Impact of excess TGFβ on bone and muscle in condition of diet-induced obesity in mice with Camurati-Engelmann Disease
Background and Hypothesis: Camurati-Engelmann Disease (CED) is characterized by extreme bone turnover and excess TGF-β release. We previously showed that bone-derived TGF-β causes glucose intolerance, increases skeletal muscle weakness, and exacerbates diet-induced obesity in CED mice. However, it is unknown whether glucose intolerance and obesity alter bone and muscle phenotypes. Thus, we hypothesized that impaired glucose metabolism and diet-induced obesity exacerbate bone and muscle loss in a mouse model of CED.
Experimental Design: 45-week WT and CED mice were fed either high-fat diet (HFD) or low-fat diet (LFD) for 15 weeks. Ex vivo bone micro-CT and histomorphometry were used to evaluate bone and muscle. Statistical analysis was performed using GraphPad Prism with p<0.05 considered significant.
Results: CED mice showed severe cortical and trabecular bone loss in response to diet-induced obesity. Trabecular bone volume was reduced by 37% in L5 vertebrae (p<0.001), 16% in tibiae (p<0.05), and 7% in femora in CED-HFD compared to WT-HFD. Bone mineral density was reduced (p<0.0001) and cortical porosity was increased (p<0.0001) in CED-HFD vs WT-HFD in femora and tibiae. Bone histomorphometry showed no significant differences in osteoclast number between groups. pSMAD2/3 staining was increased by 25% (p<0.05) and muscle fiber diameter was reduced by 32% (p<0.05) in the tibialis anterior muscle of CED mice compared to WT, with greater changes in HFD-fed mice.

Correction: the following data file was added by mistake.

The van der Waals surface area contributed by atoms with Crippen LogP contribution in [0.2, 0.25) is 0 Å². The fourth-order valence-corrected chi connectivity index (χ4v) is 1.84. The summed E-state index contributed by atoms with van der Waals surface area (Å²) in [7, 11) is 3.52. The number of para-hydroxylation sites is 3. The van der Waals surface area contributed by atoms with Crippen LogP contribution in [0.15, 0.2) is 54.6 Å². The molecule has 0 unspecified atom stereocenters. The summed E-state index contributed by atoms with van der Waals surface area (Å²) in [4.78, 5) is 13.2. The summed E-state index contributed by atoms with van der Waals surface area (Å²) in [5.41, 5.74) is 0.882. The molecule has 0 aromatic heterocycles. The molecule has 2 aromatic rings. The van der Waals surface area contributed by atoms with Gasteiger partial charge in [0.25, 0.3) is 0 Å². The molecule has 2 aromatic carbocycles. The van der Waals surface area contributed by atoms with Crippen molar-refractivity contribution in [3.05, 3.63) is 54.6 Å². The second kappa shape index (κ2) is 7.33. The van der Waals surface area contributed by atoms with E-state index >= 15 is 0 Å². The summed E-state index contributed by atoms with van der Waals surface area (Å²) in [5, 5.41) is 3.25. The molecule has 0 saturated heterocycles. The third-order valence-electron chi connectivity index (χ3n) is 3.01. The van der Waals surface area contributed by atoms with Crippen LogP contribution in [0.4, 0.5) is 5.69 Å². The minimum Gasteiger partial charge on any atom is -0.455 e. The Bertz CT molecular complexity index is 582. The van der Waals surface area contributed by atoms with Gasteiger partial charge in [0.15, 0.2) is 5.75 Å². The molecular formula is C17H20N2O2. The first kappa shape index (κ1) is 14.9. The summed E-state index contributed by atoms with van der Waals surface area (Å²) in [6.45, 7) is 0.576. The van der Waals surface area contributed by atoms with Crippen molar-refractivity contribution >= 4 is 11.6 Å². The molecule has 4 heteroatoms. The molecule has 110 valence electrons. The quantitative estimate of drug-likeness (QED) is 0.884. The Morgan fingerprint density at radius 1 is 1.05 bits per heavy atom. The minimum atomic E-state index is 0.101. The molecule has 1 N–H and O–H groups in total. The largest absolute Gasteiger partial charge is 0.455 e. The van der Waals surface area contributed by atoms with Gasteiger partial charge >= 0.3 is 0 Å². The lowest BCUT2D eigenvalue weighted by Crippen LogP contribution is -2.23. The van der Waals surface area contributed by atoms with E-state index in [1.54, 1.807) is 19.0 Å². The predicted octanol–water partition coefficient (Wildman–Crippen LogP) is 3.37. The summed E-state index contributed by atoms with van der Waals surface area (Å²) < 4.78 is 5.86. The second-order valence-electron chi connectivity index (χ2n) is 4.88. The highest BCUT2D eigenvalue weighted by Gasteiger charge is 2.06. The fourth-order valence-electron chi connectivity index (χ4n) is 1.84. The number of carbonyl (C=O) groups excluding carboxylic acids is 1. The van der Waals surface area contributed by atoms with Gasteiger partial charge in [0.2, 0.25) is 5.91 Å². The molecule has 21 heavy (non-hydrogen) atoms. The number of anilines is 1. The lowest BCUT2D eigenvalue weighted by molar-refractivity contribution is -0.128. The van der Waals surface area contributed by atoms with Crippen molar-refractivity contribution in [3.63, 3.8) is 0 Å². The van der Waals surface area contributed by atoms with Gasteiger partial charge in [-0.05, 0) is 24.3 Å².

Conclusion and Potential Impact: High-fat diet and impaired glucose metabolism exacerbates bone loss and increases TGF-β signaling in CED mice. In future studies, inhibiting TGF-β signaling and reducing adiposity may prevent glucose intolerance and musculoskeletal deterioration in conditions of high bone turnover.
Copyright (c) 2018 Asma S. Bahrami, Trupti Trivedi, Gabriel M. Pagnotti, Khalid M. Mohammad, Theresa A. Guise
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